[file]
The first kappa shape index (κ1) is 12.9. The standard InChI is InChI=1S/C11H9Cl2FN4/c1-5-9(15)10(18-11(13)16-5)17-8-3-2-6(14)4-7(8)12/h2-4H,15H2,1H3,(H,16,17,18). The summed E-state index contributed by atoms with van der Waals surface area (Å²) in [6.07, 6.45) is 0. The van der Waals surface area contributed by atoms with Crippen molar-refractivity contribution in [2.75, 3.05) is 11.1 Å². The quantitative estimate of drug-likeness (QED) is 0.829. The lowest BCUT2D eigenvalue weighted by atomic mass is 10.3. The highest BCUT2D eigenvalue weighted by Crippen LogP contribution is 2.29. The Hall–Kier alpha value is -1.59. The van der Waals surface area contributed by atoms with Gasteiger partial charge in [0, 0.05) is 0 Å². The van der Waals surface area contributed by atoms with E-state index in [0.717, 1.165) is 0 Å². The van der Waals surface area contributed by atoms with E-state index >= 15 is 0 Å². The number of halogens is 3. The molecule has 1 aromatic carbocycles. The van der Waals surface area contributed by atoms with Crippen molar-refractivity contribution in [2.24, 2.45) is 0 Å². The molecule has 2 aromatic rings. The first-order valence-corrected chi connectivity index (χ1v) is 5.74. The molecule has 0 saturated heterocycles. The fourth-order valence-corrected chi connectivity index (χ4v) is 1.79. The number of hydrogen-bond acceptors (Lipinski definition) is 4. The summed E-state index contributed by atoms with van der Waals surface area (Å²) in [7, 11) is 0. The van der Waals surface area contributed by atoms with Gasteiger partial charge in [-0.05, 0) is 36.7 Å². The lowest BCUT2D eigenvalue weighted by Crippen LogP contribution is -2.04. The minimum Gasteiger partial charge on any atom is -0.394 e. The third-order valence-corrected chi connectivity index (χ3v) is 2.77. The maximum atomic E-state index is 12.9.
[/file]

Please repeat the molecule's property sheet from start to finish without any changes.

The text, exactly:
The first kappa shape index (κ1) is 12.9. The standard InChI is InChI=1S/C11H9Cl2FN4/c1-5-9(15)10(18-11(13)16-5)17-8-3-2-6(14)4-7(8)12/h2-4H,15H2,1H3,(H,16,17,18). The summed E-state index contributed by atoms with van der Waals surface area (Å²) in [6.07, 6.45) is 0. The van der Waals surface area contributed by atoms with Crippen molar-refractivity contribution in [2.75, 3.05) is 11.1 Å². The quantitative estimate of drug-likeness (QED) is 0.829. The lowest BCUT2D eigenvalue weighted by atomic mass is 10.3. The highest BCUT2D eigenvalue weighted by Crippen LogP contribution is 2.29. The Hall–Kier alpha value is -1.59. The van der Waals surface area contributed by atoms with Gasteiger partial charge in [0, 0.05) is 0 Å². The van der Waals surface area contributed by atoms with E-state index in [0.717, 1.165) is 0 Å². The van der Waals surface area contributed by atoms with E-state index >= 15 is 0 Å². The number of halogens is 3. The molecule has 1 aromatic carbocycles. The van der Waals surface area contributed by atoms with Crippen molar-refractivity contribution in [2.24, 2.45) is 0 Å². The molecule has 2 aromatic rings. The first-order valence-corrected chi connectivity index (χ1v) is 5.74. The molecule has 0 saturated heterocycles. The fourth-order valence-corrected chi connectivity index (χ4v) is 1.79. The number of hydrogen-bond acceptors (Lipinski definition) is 4. The summed E-state index contributed by atoms with van der Waals surface area (Å²) in [7, 11) is 0. The van der Waals surface area contributed by atoms with Gasteiger partial charge in [-0.05, 0) is 36.7 Å². The lowest BCUT2D eigenvalue weighted by Crippen LogP contribution is -2.04. The minimum Gasteiger partial charge on any atom is -0.394 e. The third-order valence-corrected chi connectivity index (χ3v) is 2.77. The maximum atomic E-state index is 12.9.